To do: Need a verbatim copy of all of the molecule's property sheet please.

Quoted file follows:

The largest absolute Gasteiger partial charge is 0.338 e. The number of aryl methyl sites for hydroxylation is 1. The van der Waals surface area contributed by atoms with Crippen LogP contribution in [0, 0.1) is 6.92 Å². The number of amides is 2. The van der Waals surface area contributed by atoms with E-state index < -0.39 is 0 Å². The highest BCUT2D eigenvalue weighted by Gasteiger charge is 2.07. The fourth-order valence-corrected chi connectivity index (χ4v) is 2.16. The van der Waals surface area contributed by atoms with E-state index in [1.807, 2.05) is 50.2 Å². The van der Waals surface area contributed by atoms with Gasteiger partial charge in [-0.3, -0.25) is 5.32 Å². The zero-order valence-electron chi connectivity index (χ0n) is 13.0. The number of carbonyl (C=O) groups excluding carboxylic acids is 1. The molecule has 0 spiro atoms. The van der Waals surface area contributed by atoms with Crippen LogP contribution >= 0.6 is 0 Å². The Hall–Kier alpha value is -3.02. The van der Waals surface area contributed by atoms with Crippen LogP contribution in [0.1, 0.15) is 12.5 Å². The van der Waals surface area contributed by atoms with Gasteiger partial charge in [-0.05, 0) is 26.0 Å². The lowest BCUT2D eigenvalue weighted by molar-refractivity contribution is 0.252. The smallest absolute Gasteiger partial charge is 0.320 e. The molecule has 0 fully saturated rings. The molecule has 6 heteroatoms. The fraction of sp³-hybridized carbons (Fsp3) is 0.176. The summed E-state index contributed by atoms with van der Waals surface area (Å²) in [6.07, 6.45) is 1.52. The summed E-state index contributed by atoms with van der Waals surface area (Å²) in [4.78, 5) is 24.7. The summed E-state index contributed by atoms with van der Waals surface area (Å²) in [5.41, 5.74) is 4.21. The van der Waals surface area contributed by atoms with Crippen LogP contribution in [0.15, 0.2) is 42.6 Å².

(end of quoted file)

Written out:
The largest absolute Gasteiger partial charge is 0.338 e. The number of aryl methyl sites for hydroxylation is 1. The van der Waals surface area contributed by atoms with Crippen LogP contribution in [0, 0.1) is 6.92 Å². The number of amides is 2. The van der Waals surface area contributed by atoms with E-state index < -0.39 is 0 Å². The highest BCUT2D eigenvalue weighted by Gasteiger charge is 2.07. The fourth-order valence-corrected chi connectivity index (χ4v) is 2.16. The van der Waals surface area contributed by atoms with E-state index in [1.807, 2.05) is 50.2 Å². The van der Waals surface area contributed by atoms with Gasteiger partial charge in [-0.3, -0.25) is 5.32 Å². The zero-order valence-electron chi connectivity index (χ0n) is 13.0. The number of carbonyl (C=O) groups excluding carboxylic acids is 1. The molecule has 0 spiro atoms. The van der Waals surface area contributed by atoms with Crippen LogP contribution >= 0.6 is 0 Å². The Hall–Kier alpha value is -3.02. The van der Waals surface area contributed by atoms with Crippen LogP contribution in [0.1, 0.15) is 12.5 Å². The van der Waals surface area contributed by atoms with Gasteiger partial charge in [-0.05, 0) is 26.0 Å². The lowest BCUT2D eigenvalue weighted by molar-refractivity contribution is 0.252. The smallest absolute Gasteiger partial charge is 0.320 e. The molecule has 0 fully saturated rings. The molecule has 6 heteroatoms. The fraction of sp³-hybridized carbons (Fsp3) is 0.176. The summed E-state index contributed by atoms with van der Waals surface area (Å²) in [6.07, 6.45) is 1.52. The summed E-state index contributed by atoms with van der Waals surface area (Å²) in [4.78, 5) is 24.7. The summed E-state index contributed by atoms with van der Waals surface area (Å²) in [5.41, 5.74) is 4.21. The van der Waals surface area contributed by atoms with Crippen LogP contribution in [0.15, 0.2) is 42.6 Å².